Immunohistochemistry (IHC) refers to the process of selectively imaging antigens (e.g. proteins) in cells of a tissue section by exploiting the principle of antibodies binding specifically to antigens in biological tissues. IHC takes its name from the roots "immuno", in reference to antibodies used in the procedure, and "histo," meaning tissue (compare to immunocytochemistry). The procedure was conceptualized and first implemented by Albert Coons in 1941.
Immunohistochemical staining is widely used in the diagnosis of abnormal cells such as those found in cancerous tumors. Specific molecular markers are characteristic of particular cellular events such as proliferation or cell death (apoptosis). Immunohistochemistry is also widely used in basic research to understand the distribution and localization of biomarkers and differentially expressed proteins in different parts of a biological tissue.
Visualising an antibody-antigen interaction can be accomplished in a number of ways. In the most common instance, an antibody is conjugated to an enzyme, such as peroxidase, that can catalyse a colour-producing reaction (see immunoperoxidase staining). Alternatively, the antibody can also be tagged to a fluorophore, such as fluorescein or rhodamine (see immunofluorescence).
- 1 Sample preparation
- 2 Sample labeling
- 3 Troubleshooting
- 4 Diagnostic IHC markers
- 5 Directing therapy
- 6 See also
- 7 References
- 8 External links
Preparation of the sample is critical to maintain cell morphology, tissue architecture and the antigenicity of target epitopes. This requires proper tissue collection, fixation and sectioning. A solution of paraformaldehyde is often used to fix tissue, but other methods may be used.
Preparing tissue slices
The tissue may then be sliced or used whole, dependent upon the purpose of the experiment or the tissue itself. Before sectioning, the tissue sample may be embedded in a medium, like paraffin wax or cryomedia. Sections can be sliced on a variety of instruments, most commonly a microtome, cryostat, or Compresstome tissue slicer. Specimens are typically sliced at a range of 3 µm-50 μm. The slices are then mounted on slides, dehydrated using alcohol washes of increasing concentrations (e.g., 50%, 75%, 90%, 95%, 100%), and cleared using a detergent like xylene before being imaged under a microscope.
Depending on the method of fixation and tissue preservation, the sample may require additional steps to make the epitopes available for antibody binding, including deparaffinization and antigen retrieval. For formalin-fixed paraffin-embedded tissues, antigen-retrieval is often necessary, and involves pre-treating the sections with heat or protease. These steps may make the difference between the target antigens staining or not staining.
Reducing non-specific immuno-staining
Depending on the tissue type and the method of antigen detection, endogenous biotin or enzymes may need to be blocked or quenched, respectively, prior to antibody staining. Although antibodies show preferential avidity for specific epitopes, they may partially or weakly bind to sites on nonspecific proteins (also called reactive sites) that are similar to the cognate binding sites on the target antigen. A great amount of non-specific binding causes high background staining which will mask the detection of the target antigen. To reduce background staining in IHC, ICC and other immunostaining methods, samples are incubated with a buffer that blocks the reactive sites to which the primary or secondary antibodies may otherwise bind. Common blocking buffers include normal serum, non-fat dry milk, BSA, or gelatin. Commercial blocking buffers with proprietary formulations are available for greater efficiency. Methods to eliminate background staining include dilution of the primary or secondary antibodies, changing the time or temperature of incubation, and using a different detection system or different primary antibody. Quality control should as a minimum include a tissue known to express the antigen as a positive control, and negative controls of tissue known not to express the antigen, as well as the test tissue probed in the same way with omission of the primary antibody (or better, absorption of the primary antibody).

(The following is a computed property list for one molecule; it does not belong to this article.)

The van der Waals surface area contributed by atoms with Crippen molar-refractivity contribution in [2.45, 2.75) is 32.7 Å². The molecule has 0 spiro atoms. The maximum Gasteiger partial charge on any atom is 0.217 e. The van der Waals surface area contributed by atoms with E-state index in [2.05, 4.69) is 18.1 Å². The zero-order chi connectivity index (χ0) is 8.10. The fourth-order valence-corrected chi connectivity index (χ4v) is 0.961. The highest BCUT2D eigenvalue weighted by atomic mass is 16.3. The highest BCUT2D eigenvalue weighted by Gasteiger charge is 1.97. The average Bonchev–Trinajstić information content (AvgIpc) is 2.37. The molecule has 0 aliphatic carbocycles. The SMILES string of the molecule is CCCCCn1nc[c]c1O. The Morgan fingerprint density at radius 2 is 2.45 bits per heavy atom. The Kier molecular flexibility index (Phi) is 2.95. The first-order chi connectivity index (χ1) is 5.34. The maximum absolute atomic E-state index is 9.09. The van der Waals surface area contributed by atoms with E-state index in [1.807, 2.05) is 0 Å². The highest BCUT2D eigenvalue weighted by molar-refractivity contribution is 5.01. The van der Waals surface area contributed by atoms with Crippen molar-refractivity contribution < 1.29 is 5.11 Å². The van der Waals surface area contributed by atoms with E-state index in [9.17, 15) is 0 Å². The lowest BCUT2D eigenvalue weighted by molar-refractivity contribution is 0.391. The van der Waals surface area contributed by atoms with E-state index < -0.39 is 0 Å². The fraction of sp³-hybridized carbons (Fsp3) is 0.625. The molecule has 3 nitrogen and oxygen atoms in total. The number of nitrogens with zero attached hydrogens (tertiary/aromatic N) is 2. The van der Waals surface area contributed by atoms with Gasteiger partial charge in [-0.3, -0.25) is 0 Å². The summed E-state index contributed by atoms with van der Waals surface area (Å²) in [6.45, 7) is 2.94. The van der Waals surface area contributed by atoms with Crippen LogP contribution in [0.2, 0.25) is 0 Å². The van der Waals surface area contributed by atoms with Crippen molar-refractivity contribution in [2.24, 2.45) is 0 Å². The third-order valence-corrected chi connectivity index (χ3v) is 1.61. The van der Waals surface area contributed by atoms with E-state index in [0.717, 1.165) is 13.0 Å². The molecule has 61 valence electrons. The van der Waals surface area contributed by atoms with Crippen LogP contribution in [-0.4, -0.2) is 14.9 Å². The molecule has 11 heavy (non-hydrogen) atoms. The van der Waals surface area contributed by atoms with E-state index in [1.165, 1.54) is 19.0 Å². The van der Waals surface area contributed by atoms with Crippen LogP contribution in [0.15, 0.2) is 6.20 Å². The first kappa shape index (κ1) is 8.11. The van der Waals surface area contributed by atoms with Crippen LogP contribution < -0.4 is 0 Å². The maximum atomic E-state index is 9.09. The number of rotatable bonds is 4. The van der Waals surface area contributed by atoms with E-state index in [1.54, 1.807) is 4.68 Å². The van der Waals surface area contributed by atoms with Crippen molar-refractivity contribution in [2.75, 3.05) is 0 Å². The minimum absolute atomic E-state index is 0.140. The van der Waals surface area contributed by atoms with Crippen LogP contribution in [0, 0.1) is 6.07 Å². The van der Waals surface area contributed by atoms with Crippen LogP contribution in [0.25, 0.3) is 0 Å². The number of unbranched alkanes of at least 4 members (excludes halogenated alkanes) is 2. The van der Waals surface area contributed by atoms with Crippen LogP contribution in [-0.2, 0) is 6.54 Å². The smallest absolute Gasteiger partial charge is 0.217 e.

The antibodies used for specific detection can be polyclonal or monoclonal. Polyclonal antibodies are made by injecting animals with the protein of interest, or a peptide fragment and, after a secondary immune response is stimulated, isolating antibodies from whole serum. Thus, polyclonal antibodies are a heterogeneous mix of antibodies that recognize several epitopes. Monoclonal antibodies are made by injecting the animal and then taking a specific sample of immune tissue, isolating a parent cell, and using the resulting immortalized line to create antibodies. This causes the antibodies to show specificity for a single epitope.
For immunohistochemical detection strategies, antibodies are classified as primary or secondary reagents. Primary antibodies are raised against an antigen of interest and are typically unconjugated (unlabeled), while secondary antibodies are raised against immunoglobulins of the primary antibody species. The secondary antibody is usually conjugated to a linker molecule, such as biotin, that then recruits reporter molecules, or the secondary antibody itself is directly bound to the reporter molecule.
Reporter molecules vary based on the nature of the detection method, the most popular being chromogenic and fluorescence detection mediated by an enzyme or a fluorophore, respectively. With chromogenic reporters, an enzyme label is reacted with a substrate to yield an intensely colored product that can be analyzed with an ordinary light microscope. While the list of enzyme substrates is extensive, alkaline phosphatase (AP) and horseradish peroxidase (HRP) are the two enzymes used most extensively as labels for protein detection. An array of chromogenic, fluorogenic and chemiluminescent substrates is available for use with either enzyme, including DAB or BCIP/NBT, which produce a brown or purple staining, respectively, wherever the enzymes are bound.
Reaction with DAB can be enhanced using nickel, producing a deep purple/black staining. Fluorescent reporters are small, organic molecules used for IHC detection and traditionally include FITC, TRITC and AMCA, while commercial derivatives, including the Alexa Fluors and Dylight Fluors, show similar enhanced performance but vary in price. For chromogenic and fluorescent detection methods, densitometric analysis of the signal can provide semi- and fully quantitative data, respectively, to correlate the level of reporter signal to the level of protein expression or localization.